UK Charities Agree on 'Tough New Standards' to End Aid Sector Abuse
The UK aid sector standards will “world-leading,” pledged Penny Mordaunt.
International Development Secretary Penny Mordaunt has pledged new standards set by the UK aid sector will be “world-leading,” as charities gathered to set out clear steps to ensure the world’s most vulnerable people are protected from harm.
The Department for International Development, headed by Mordaunt, co-hosted a Safeguarding Summit on Monday with the Charity Commission, following last month’s reports of widespread abuse within the aid sector.
Mordaunt said charities must now step up to rebuild their credibility at this “crucial moment” to improve sector standards.
“Now is the time for action,” she said at the summit. “The aid sector needs to ensure it is meeting its duty of care to the world’s most vulnerable people. It needs to be honest about past mistakes. It must do all it can to win back the trust of the British public.”
“Today, we begin taking the practical steps to ensure the safety of the people we help is always our first priority and that the British aid sector sets the standard for the rest of the world to follow,” she said.
UK International Development Secretary Penny Mordaunt.
At the summit, Mordaunt called on charities for new ideas and initiatives to ensure that safeguarding within the aid sector is as transparent and as effective as possible.
And she warned that no funds would be approved to organisations unless they passed safeguarding standards.
In response to the aid scandal that emerged last month, DfID has already established a new Safeguarding Unit to urgently review safeguarding across all parts of the aid sector.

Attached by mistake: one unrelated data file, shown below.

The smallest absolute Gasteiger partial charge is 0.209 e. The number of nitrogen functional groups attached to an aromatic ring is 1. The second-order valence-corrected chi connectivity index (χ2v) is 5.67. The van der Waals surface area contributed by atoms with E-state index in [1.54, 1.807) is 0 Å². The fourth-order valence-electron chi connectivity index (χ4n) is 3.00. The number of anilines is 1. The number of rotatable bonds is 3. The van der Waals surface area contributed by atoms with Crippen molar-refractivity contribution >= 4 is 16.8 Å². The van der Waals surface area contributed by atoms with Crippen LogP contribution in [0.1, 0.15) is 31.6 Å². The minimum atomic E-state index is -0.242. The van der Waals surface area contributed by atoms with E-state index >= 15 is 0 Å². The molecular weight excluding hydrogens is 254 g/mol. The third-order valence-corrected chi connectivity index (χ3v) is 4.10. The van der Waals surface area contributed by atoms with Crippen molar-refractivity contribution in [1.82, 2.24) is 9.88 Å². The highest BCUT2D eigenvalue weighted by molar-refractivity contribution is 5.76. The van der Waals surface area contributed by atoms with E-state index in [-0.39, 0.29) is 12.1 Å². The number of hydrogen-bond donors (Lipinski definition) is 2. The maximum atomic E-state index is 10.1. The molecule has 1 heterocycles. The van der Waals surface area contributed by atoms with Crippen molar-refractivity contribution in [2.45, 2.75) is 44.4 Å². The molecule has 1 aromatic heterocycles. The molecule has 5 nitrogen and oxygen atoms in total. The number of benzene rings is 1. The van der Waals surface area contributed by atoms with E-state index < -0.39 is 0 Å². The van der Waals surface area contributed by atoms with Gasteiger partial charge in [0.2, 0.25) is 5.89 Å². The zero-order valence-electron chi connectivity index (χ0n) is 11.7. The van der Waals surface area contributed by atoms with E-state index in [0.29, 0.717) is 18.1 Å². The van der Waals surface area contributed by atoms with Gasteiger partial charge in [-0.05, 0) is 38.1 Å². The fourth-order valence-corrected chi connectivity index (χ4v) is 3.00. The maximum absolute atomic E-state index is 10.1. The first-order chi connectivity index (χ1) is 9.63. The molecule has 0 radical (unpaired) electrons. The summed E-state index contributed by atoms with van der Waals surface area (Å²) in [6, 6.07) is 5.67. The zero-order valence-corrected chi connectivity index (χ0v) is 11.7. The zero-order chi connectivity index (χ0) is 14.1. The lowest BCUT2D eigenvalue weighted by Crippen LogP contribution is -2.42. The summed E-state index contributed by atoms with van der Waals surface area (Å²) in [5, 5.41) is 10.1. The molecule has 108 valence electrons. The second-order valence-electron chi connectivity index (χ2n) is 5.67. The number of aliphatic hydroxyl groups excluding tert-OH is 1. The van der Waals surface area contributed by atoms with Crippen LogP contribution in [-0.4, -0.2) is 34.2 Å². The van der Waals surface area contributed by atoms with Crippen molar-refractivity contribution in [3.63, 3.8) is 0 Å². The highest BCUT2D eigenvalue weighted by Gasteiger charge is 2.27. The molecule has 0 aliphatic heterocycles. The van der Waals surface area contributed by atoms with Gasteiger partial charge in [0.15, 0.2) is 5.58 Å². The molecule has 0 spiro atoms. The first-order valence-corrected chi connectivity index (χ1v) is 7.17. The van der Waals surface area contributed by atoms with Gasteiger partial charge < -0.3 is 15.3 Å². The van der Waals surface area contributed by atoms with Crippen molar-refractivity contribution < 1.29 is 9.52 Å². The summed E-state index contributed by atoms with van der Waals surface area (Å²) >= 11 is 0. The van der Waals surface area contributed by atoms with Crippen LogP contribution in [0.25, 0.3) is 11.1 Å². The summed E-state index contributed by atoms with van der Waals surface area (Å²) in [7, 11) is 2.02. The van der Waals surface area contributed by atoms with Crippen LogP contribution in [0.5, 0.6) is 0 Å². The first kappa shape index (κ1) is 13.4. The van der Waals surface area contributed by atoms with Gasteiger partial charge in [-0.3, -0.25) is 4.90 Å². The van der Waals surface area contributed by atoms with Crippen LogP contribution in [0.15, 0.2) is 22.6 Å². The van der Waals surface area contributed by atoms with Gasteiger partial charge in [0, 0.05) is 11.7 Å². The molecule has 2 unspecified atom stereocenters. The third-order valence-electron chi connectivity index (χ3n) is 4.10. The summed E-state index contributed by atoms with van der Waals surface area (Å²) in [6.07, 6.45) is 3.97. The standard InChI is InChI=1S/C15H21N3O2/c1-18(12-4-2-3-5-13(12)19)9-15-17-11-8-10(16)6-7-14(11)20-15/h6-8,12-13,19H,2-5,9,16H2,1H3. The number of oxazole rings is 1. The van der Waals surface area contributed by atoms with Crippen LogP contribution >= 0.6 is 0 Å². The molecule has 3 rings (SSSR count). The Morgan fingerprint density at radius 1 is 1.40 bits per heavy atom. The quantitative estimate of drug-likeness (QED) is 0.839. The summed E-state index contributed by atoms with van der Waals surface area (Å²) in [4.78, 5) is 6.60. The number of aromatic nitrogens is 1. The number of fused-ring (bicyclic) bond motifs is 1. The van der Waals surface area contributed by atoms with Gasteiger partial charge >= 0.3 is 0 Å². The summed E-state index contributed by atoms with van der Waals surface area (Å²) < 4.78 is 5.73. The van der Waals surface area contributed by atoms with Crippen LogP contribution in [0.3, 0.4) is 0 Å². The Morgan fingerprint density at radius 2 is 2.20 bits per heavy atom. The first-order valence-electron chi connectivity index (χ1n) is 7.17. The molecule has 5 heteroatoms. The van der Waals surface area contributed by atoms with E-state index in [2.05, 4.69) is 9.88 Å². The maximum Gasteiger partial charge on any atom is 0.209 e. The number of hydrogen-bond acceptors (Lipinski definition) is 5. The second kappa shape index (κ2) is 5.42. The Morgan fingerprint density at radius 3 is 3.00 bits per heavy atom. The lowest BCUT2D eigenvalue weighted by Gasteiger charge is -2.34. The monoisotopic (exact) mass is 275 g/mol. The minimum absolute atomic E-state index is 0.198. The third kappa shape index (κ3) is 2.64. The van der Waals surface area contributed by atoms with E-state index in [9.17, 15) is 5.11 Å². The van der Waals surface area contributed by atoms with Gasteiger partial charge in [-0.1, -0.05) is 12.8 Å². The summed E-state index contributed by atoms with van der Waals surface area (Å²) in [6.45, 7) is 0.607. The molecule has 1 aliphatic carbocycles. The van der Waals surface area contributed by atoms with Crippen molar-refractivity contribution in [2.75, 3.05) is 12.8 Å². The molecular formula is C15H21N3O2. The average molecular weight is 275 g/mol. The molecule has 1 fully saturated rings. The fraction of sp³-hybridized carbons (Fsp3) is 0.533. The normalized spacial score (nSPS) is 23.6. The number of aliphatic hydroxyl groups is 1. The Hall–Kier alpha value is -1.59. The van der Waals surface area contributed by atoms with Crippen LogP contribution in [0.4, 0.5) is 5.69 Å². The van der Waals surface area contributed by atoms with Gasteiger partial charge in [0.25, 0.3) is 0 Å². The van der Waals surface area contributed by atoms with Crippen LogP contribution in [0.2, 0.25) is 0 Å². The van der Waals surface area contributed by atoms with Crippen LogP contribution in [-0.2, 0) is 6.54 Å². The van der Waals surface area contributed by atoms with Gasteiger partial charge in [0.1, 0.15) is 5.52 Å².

DfID also wrote to every UK charity that receives aid funding, requesting they set out the steps they are taking to ensure their safeguarding policies are fully in place.
All 179 UK-based charities that work overseas and receive UK aid have now given DfID their statement of assurance on four key areas — their safeguarding environment and policies, their organisational culture, their clarity and transparency, and their handling of allegations and incidents, according to the website UKFundraising.
DfID said it is following up with 37 organisations to get further clarity on their assurance.
“Unless we do all we can to prevent wrongdoing, and unless we can hold all those who do wrong to account, we will have failed in our duty to protect the most vulnerable,” said Mordaunt at the summit. “So if we are to meet our duty, then the aid sector must raise standards.”
“Our standards will be world-leading,” she continued. “They will be tough and exacting. Organisations should not bid for new funding unless they are prepared to meet these tough new standards.”
At the summit, charities committed to a range of immediate short-term measures, and longer-term initiatives.
These include launching an International Safeguarding Centre, which would support organisations in applying best practices and maximising transparency — for example, conducting safeguarding reviews and giving advice to organisations.
There will also be an urgent review into how referencing systems work for jobs in the sector — for UK staff, international staff, and locally-employed staff — to make sure that no one who has previously offended can work in the sector again.
Charities also pledged to support whistleblowers so they feel able to come forward, and counsel survivors of exploitation — including to ensure recipients of aid are also empowered to raise concerns.
Further changes include addressing power imbalances within the aid sector culture; encouraging reporting; taking allegations seriously; holding people to account; and making annual reports more transparent.
Global Citizen campaigns to achieve the UN’s Global Goals to end extreme poverty by 2030. We believe UK aid is a vital tool in this effort, but that the UK aid sector must take all and every step necessary to ensure that the world’s most vulnerable people are protected from harm. You can join us by taking action here.
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